I'm trying to recall a sci-fi short story. The setting is during the Cold War on a space station orbiting Earth. The way the story is set up it seems as if the astronauts are American, and Russia has just launched a nuclear strike that has destroyed the USA. The two (I think there are two anyway) astronauts have the job of launching the counter strike from space to destroy Russia in retaliation. They then face the moral dilemma of whether or not to do this, and in the end make the choice not to launch the counter strike. It is then revealed that the astronauts (the "good guys" in this story) are actually Russian, and it is the USA who launched the initial strike.

I think the story was probably from around the 60s - someone like Heinlein or Asimov. Some of the details may well be wrong, as I only read it once, decades ago.

  • 1
    I have read a lot of Heinlein and Asimov stuff. That doesn't sound like anything I'd associate with either of them.
    – JRE
    Aug 17, 2019 at 9:15
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    Arthur Clarke, "The Last Command"? See this old question: scifi.stackexchange.com/questions/36305/…
    – user14111
    Aug 17, 2019 at 9:53
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    I remember "The Last Command" pretty well, and I think that must be what rt1870 had in mind, but it's a funny thing: I would have sworn I had read it, decades ago, in a collection of some of Isaac Asimov's stories, instead of Clarke's.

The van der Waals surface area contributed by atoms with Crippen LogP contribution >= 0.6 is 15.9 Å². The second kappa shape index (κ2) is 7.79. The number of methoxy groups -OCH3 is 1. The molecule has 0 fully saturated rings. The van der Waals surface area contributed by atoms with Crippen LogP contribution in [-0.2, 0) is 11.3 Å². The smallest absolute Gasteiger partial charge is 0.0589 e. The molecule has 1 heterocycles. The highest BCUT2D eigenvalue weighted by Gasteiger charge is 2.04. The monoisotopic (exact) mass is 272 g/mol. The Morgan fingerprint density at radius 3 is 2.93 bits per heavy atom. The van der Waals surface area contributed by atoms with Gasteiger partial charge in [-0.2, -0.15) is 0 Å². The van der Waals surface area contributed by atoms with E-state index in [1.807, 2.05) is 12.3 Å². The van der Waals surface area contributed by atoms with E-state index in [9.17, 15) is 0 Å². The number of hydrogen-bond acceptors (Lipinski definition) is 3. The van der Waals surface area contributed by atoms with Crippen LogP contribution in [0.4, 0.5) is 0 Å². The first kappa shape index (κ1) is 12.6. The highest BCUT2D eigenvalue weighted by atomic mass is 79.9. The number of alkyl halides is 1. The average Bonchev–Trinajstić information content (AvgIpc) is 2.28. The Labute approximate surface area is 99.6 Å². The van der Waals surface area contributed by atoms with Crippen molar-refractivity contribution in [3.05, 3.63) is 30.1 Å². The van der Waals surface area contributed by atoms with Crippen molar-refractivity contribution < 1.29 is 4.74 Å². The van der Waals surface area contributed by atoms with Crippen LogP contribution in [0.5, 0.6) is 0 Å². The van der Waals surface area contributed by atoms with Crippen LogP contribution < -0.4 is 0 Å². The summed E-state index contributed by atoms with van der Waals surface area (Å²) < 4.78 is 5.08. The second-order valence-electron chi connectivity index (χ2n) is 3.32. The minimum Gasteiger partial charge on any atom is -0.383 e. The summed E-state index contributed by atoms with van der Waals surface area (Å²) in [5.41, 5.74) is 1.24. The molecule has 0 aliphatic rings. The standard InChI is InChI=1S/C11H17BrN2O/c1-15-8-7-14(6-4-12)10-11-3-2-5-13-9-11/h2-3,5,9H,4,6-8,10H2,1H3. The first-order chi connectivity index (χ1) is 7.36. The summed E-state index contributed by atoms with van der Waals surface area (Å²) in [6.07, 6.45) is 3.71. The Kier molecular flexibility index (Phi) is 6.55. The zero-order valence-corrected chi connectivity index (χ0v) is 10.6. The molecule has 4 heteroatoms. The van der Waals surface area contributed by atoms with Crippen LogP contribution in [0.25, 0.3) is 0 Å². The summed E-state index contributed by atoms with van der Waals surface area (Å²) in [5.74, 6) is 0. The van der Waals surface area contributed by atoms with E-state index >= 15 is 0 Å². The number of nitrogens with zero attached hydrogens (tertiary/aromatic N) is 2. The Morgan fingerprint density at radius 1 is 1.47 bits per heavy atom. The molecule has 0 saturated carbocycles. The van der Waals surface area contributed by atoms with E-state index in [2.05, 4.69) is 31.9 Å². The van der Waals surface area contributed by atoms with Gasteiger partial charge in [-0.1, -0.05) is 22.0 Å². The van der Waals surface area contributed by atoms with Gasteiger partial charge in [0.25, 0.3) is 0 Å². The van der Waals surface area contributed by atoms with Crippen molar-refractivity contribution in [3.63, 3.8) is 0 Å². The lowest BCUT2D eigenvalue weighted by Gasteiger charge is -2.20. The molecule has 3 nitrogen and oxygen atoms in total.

– Lorendiac
    Aug 17, 2019 at 13:07
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    Technically the reveal would be that they aren't astronauts but cosmonauts. </pedant> Aug 17, 2019 at 20:08
  • A big country has been destroyed by a nuclear strike? I'm not sure that's what "*cold war" means. What would it take to make it a "hot war"?
    – user14111
    Aug 18, 2019 at 2:19

1 Answer 1


Arthur C Clarke "The Last Command" (ISFDB, Wikipedia), anthologised in The Wind From The Sun. It concludes

"You will launch your missiles into deep space and detonate them ten million kilometres from Earth. This will prove to our late enemy, who is also receiving this message, that you have discarded your weapons. Then you will have one more thing to do. Men of Fort Lenin, the President of the Supreme Soviet bids you farewell, and orders you to place yourselves at the disposal of the United States."

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